May 23 | 08 min read
India FMCG Market – 2022 Replay
A nation where FMCG products are sold from malls to makeshift stores or even motorcycles, the India FMCG market is one of the oldest industries that exists in the country. Local stores or Kiranas as they are called, have been carrying out unorganized retail for decades. But Covid altered how FMCG in India operates.
In a country where one can find a grocery store in every 2-mile radius, every shop went completely remote. Shoppers were only allowed on the streets for 4 – 7 hours. FMCG Salesmen didn’t set foot in their territories, but rather started taking orders remotely. Even the neighborhood retailers decided to embrace selling through digital mediums. The consumer on the other hand, went home, literally. Masses of youth left the urban India and travelled home, and then travelled more with the new code of WFH.
Two years zapped by, and right when 2022 began and the world re-opened with General Trade (GT) and Modern Trade (MT) starting to breathe back, another global crisis shook the Earth. Oil, a core ingredient of many FMCG products, faced a global scarcity as Russian troops invaded Ukraine, skyrocketing the prices of oil across all international markets. Soon, Shrinkflation and Price Rise became the strategic armors for FMCG companies in India to stay afloat. Consumers also replied with a bigger cry, with more than 1.5 lakh employees losing their jobs in India. And Covid’s sibling Omicron paid a visit, pushing down demand further below.
In a nutshell, FMCG in India had a challenging year in 2022 with companies going a full circle while starting the year with price-led growth to now bringing the focus back to consumption led growth.
Even though global challenges affected prices and food inflation stood extremely high worldwide, India’s agri-economy provided us with some cushion to manage demand resulting in increased supply of essential food items in the local market, like rice & wheat, to manage prices.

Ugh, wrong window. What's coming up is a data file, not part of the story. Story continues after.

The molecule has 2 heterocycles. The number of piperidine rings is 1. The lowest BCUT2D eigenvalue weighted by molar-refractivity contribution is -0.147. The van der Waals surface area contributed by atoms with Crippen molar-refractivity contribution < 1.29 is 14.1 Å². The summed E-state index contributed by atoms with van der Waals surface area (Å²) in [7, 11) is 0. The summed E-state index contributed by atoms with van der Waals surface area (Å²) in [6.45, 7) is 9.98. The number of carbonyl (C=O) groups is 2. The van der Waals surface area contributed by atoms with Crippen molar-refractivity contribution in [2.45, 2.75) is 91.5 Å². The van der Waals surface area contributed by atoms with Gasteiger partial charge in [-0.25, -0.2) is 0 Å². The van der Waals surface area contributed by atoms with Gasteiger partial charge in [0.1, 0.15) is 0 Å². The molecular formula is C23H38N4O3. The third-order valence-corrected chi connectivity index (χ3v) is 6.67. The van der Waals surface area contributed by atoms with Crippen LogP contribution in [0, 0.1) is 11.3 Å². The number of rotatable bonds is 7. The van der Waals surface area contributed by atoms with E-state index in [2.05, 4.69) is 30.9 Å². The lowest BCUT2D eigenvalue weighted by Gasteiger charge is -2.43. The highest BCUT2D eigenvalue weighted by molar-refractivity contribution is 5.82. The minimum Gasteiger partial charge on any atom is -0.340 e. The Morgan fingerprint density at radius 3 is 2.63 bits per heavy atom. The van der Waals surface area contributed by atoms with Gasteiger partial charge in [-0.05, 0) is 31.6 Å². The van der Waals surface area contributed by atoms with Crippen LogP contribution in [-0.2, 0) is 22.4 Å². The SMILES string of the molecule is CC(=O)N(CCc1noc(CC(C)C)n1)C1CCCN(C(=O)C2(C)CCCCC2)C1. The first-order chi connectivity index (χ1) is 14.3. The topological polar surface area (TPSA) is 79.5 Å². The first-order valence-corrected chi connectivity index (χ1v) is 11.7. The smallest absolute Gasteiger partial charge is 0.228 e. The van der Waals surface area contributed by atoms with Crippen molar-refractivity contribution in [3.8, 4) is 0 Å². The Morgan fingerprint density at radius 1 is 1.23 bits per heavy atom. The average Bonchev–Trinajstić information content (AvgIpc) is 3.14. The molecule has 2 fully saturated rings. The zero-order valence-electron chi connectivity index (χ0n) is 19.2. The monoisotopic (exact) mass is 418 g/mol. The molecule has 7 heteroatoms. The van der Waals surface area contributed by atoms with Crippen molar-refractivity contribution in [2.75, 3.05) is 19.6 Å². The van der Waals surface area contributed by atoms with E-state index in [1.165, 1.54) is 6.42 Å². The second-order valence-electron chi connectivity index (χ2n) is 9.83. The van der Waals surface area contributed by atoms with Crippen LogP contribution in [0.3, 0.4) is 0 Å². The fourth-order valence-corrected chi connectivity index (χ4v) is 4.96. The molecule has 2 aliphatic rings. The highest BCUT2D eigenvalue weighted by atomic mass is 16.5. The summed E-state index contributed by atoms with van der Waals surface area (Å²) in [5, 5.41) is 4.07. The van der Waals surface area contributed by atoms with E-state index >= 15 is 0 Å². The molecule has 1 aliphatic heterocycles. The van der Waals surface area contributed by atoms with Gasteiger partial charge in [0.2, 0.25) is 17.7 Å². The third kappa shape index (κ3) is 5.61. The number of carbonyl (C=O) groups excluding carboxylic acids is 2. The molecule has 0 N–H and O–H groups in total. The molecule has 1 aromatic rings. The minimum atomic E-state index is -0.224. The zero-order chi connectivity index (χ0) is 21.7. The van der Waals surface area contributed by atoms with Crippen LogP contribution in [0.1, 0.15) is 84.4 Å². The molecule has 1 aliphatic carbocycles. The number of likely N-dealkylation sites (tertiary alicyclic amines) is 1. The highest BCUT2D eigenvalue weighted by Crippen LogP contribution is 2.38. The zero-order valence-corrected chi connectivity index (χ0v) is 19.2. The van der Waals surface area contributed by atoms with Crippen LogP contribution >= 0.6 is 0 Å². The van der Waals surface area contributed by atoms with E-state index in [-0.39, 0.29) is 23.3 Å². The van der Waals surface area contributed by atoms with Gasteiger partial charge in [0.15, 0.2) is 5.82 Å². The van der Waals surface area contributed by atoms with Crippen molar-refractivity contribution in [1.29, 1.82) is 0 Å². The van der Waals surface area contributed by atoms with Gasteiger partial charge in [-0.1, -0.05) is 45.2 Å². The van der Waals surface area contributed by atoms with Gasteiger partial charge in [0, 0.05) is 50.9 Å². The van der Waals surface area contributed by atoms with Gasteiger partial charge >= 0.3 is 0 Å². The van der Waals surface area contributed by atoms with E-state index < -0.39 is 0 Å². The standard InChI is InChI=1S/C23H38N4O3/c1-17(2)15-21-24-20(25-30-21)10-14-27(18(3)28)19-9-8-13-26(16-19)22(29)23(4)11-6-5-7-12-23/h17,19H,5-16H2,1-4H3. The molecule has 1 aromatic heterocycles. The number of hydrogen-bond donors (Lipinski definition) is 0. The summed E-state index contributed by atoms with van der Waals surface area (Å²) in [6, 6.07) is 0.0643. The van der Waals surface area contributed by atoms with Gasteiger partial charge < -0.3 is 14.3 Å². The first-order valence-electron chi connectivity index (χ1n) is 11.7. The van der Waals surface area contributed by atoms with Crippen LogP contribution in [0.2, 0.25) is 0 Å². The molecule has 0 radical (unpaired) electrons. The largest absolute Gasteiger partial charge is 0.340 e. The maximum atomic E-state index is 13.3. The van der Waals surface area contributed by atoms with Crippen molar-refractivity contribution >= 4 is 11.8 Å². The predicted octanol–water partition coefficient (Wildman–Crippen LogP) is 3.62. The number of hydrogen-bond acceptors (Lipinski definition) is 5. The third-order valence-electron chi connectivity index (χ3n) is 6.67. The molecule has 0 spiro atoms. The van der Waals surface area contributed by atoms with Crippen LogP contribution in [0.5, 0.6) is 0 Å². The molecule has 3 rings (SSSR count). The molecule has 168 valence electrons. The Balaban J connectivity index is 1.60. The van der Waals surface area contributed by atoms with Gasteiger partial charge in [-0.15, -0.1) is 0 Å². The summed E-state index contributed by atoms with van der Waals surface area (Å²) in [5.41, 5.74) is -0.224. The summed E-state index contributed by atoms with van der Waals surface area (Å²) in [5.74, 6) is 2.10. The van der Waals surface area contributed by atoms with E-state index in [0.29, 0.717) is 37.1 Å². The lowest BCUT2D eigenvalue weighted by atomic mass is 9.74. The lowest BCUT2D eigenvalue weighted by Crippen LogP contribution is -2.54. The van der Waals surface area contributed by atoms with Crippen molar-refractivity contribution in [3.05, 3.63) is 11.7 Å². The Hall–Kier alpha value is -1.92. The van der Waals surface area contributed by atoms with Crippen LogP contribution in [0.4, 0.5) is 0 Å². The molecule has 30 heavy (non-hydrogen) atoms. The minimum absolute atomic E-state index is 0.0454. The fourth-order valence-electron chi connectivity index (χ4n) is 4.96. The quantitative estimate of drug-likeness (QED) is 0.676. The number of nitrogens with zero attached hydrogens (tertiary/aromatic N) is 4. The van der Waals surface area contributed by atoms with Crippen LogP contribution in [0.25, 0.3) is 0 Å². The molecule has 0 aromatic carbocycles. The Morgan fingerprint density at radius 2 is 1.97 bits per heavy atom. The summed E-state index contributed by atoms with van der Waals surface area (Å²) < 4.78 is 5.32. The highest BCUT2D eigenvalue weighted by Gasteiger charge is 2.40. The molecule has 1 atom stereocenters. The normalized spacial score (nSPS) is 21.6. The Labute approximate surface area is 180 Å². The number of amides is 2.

Beverages products flew off the shelves in the scorching hot weather across the country, with over half the year’s sales coming in the four months of Summer.
Branded commodity products saw steady demand throughout the year, except in the second quarter of the year, when inflation forced people to postpone purchases.
While inflation did affect prices of many FMCG products like soaps, detergent etc, it led to a drop in size of purchases, and eventually a revision in prices as consumer brands in the Home and personal care space looked to improve consumption.
FMCG brands in the Home Care and Personal Care sector saw demand falling significantly. And with the surging inflation dominating most of 2022, many FMCG companies were forced to tune up prices to match raw material costs. This has been a leading cause for demand spiraling down.
From an economic standpoint, India became the fifth-largest economy and the most populated country in the world, and the country’s Unified Payments Interface (UPI) recorded a 91.11% YoY increase in the total number of transactions (74.83% in terms of value).
Now today in 2023, we stand unmasked (literally), looking at the edge of a resilient Indian FMCG market that has been battling evils like Covid, Inflation and Unemployment, but is yet going strong with the help of innovation and intelligence.
Lets deep dive.
In 2023, FMCG in India is more prepared with a robust, transformed distribution network that is ensuring product availability not matter the adds in order to meet consumer needs.
According to Manish Bandlish, MD of Mother Dairy Fruits & Vegetables Ltd, digitization will be a driving force for growth and development in the FMCG sector in 2023.
A rapid turn towards rural penetration has become evident among other major market players in the FMCG market. The biggest beverage manufacturer Coca-Cola has announced that it’s looking to intensify distribution in rural FMCG market in India through general trade channels. Emami, one of India’s leading product maker also plans to reach the goal of 60,000 tier-3 towns in order to double its rural coverage.
Other leading businesses like Nestle India has also been working towards taking its range of FMCG products to ~1.2 lakh Indian villages by 2023, while TCPL (Tata Consumers Products Ltd) is exploring to increase the number of wholesalers and increase rural market share. Even India’s biggest FMCG company, Dabur is investing in nearly 9000 villages in the second quarter of 2022-23 to boost coverage to over one lakh Indian villages.
By 2025, the FMCG market in India is expected to increase at a CAGR of 14.9% to reach US$ 220 billion by 2025, from US$ 110 billion in 2020.
In the following section, we do an India FMCG sector analysis of 2022, to project how each segment can perform in the coming months of 2023.